Business Lawyers in Columbus, Ohio
By Admin - May 13, 2022 - Commercial Real Estate
Commercial leases are often an essential part to the operation of a business. While some businesses own their own property, many rent a property, building, or portion of a building from a landlord. The capital outlay for purchasing property can be inhibiting for many businesses, particularly in the current economic climate, and this is especially true of small or startup businesses. This makes renting space the more realistic option for many companies, and, accordingly, commercial leases can be one of the more fundamental parts of business law.
While many people have signed a residential lease at some point in their lives and the overall idea is the same (i.e., renting a space from another person), commercial leases have many nuanced differences, are sometimes more customizable and negotiable, and carry their own sets of regulations (including zoning and nuisance laws regarding exact commercial uses of space). Those leasing commercial space generally have less protection and more responsibilities than those leasing residential space, and it is important to have a base knowledge of commercial leases and proper advising before entering into such an agreement. Leases are contracts that are binding on the parties, and with the average length of a commercial lease being 3-5 years, a bad decision can affect a business for a long time.
For purposes of this article, the key terms within a commercial lease will be examined, including which terms are more advantageous to a landlord or to a tenant. The key thing to remember is that most provisions are negotiable and therefore can vary between leases.
Rent might seem like a simple provision, but it can be nuanced. Perhaps the first type of rent to come to mind is a fixed rent, which is a flat amount. Often, but not always, utilities may be added to this. But there are other options. A “net lease” is one in which there is a fixed rent and the tenant pays some or all of the operating expenses for its portion of the property, including things like taxes, insurance, and structural and maintenance repairs on the building. A “percentage lease” may have a lower or no fixed rate but instead takes a percentage of the tenant’s profits from its business.
The landlord may reserve the right to increase rent after a certain time or rent increases might be built into the lease, either in the form of a fixed percentage or dollar amount increase or one that is tied to an index such as the Consumer Price Index (and therefore adjusts automatically for inflation).
Length/Term of Lease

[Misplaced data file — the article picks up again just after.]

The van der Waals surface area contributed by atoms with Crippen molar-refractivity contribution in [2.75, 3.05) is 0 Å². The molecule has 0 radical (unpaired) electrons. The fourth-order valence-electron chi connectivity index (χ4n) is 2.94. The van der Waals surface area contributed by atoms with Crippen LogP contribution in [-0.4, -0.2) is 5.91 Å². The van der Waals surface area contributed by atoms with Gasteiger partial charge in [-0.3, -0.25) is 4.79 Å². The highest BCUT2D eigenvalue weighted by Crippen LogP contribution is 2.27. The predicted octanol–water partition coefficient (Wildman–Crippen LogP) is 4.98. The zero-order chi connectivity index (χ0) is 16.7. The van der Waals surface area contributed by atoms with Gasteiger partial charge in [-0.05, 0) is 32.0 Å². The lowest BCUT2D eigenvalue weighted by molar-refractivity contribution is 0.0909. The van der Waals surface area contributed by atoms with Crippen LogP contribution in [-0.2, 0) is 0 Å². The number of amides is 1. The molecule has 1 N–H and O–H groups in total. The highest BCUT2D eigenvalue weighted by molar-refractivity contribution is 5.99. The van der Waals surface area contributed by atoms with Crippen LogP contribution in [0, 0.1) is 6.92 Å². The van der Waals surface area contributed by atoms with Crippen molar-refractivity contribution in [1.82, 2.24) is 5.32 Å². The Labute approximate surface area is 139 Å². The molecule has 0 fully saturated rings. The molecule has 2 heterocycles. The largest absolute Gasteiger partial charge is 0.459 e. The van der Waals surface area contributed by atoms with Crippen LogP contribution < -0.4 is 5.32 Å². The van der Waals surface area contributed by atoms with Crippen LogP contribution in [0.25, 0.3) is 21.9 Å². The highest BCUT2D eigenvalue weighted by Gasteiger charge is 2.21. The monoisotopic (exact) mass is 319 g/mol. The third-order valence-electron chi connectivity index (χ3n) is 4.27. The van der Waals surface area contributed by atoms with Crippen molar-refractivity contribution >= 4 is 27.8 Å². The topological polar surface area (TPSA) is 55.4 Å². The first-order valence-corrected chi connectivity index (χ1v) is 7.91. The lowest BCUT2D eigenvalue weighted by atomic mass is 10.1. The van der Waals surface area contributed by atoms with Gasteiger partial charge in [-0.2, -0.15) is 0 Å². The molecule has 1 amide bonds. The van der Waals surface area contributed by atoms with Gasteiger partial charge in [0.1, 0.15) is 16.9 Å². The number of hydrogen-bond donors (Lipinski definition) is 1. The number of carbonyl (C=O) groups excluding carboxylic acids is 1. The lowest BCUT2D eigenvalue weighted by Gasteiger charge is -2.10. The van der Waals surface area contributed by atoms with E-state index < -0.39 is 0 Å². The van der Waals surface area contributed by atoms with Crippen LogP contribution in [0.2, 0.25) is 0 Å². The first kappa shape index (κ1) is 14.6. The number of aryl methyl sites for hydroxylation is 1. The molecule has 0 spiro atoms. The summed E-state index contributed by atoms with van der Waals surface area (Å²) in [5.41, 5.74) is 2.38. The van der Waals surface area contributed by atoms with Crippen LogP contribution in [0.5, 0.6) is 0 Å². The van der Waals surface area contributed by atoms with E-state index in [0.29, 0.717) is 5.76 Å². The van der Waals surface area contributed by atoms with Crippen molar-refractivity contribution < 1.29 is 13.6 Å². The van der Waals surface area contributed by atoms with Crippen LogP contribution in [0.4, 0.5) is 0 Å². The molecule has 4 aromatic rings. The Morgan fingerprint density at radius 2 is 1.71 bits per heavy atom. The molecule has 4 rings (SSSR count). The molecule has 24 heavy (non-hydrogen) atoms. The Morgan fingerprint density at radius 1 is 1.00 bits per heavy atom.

While most residential leases are a year, many commercial leases are longer. As mentioned before, the average length is 3-5 years and some may go 10 years, with the rare 99-year lease or some other essentially lifetime lease (though the latter are typically special circumstances done as a type of gift).
Generally, a landlord will want a longer lease to guarantee income longer, but if the landlord knows there might be opportunity with future higher-paying tenants or to sell the property, the landlord may want a shorter lease.
Similarly, a tenant may want the security of a longer lease but may not want too long a lease because it is difficult to know what circumstances years down the road will be (e.g., whether they will still be in business, if it will have outgrown its space, if it would be better to move to a different area, etc.). Therefore, both parties need to examine their circumstances and future risks and opportunities to optimize the length of their commercial lease.
What happens at the end of a term can also vary. There may be an automatic renewal or notice may be required by one party to vacate or not renew. Occasionally, particularly with a single-occupant building, there may be a purchase option for the tenant.
A commercial lease will sometimes give the option for one party to terminate the lease early. This can be triggered by a certain event or be in the mutual agreement of the parties.
One common provision is that if rent is not locked in and can be raised year-to-year, the landlord will have to notify the tenant in advance of the increase in rent, and the tenant will have the ability to terminate the lease early if it will not agree to the increase in rent.
Other possibilities exist, however, including the ability of a party to terminate the lease (or even the termination happening automatically) if the tenant ceases to be a business, if the landlord sells the property, or if there are significant changes in the market or the needs of the business. However, such provisions can heavily favor one party and may be difficult to place in the agreement.